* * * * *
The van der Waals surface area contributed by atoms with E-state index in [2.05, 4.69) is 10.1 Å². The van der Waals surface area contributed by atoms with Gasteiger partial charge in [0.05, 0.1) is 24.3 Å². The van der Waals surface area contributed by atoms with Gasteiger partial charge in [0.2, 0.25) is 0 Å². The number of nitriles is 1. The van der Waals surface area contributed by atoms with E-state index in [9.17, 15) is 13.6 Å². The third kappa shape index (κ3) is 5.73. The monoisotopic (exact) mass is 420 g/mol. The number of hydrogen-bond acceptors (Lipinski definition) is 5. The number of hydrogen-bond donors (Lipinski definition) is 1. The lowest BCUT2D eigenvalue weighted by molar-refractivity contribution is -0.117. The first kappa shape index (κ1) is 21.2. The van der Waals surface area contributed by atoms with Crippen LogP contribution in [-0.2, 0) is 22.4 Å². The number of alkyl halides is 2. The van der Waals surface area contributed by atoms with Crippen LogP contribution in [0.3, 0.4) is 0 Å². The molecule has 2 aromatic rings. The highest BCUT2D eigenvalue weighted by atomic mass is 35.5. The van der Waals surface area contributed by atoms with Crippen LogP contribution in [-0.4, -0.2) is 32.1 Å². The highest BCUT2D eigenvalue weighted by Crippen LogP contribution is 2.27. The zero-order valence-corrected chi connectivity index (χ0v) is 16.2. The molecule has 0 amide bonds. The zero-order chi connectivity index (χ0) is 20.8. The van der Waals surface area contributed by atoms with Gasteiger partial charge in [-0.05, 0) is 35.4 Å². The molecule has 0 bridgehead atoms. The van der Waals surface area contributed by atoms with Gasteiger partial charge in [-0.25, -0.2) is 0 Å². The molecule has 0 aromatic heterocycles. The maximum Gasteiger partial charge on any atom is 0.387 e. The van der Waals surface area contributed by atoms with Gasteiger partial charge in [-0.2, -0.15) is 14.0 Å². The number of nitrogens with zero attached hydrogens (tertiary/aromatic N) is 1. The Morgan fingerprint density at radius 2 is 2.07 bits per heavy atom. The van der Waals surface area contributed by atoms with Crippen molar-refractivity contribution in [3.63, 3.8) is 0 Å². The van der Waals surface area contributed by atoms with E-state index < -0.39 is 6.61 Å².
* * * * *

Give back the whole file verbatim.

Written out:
The van der Waals surface area contributed by atoms with E-state index in [2.05, 4.69) is 10.1 Å². The van der Waals surface area contributed by atoms with Gasteiger partial charge in [0.05, 0.1) is 24.3 Å². The van der Waals surface area contributed by atoms with Gasteiger partial charge in [0.2, 0.25) is 0 Å². The number of nitriles is 1. The van der Waals surface area contributed by atoms with E-state index in [9.17, 15) is 13.6 Å². The third kappa shape index (κ3) is 5.73. The monoisotopic (exact) mass is 420 g/mol. The number of hydrogen-bond acceptors (Lipinski definition) is 5. The number of hydrogen-bond donors (Lipinski definition) is 1. The lowest BCUT2D eigenvalue weighted by molar-refractivity contribution is -0.117. The first kappa shape index (κ1) is 21.2. The van der Waals surface area contributed by atoms with Crippen LogP contribution in [-0.2, 0) is 22.4 Å². The number of alkyl halides is 2. The van der Waals surface area contributed by atoms with Crippen LogP contribution in [0.3, 0.4) is 0 Å². The molecule has 2 aromatic rings. The highest BCUT2D eigenvalue weighted by atomic mass is 35.5. The van der Waals surface area contributed by atoms with Crippen LogP contribution in [-0.4, -0.2) is 32.1 Å². The highest BCUT2D eigenvalue weighted by Crippen LogP contribution is 2.27. The zero-order valence-corrected chi connectivity index (χ0v) is 16.2. The molecule has 0 amide bonds. The zero-order chi connectivity index (χ0) is 20.8. The van der Waals surface area contributed by atoms with Gasteiger partial charge in [-0.05, 0) is 35.4 Å². The molecule has 0 bridgehead atoms. The van der Waals surface area contributed by atoms with Gasteiger partial charge in [-0.25, -0.2) is 0 Å². The molecule has 0 aromatic heterocycles. The maximum Gasteiger partial charge on any atom is 0.387 e. The van der Waals surface area contributed by atoms with Gasteiger partial charge in [-0.2, -0.15) is 14.0 Å². The number of nitrogens with zero attached hydrogens (tertiary/aromatic N) is 1. The Morgan fingerprint density at radius 2 is 2.07 bits per heavy atom. The van der Waals surface area contributed by atoms with Crippen molar-refractivity contribution in [3.63, 3.8) is 0 Å². The van der Waals surface area contributed by atoms with E-state index < -0.39 is 6.61 Å².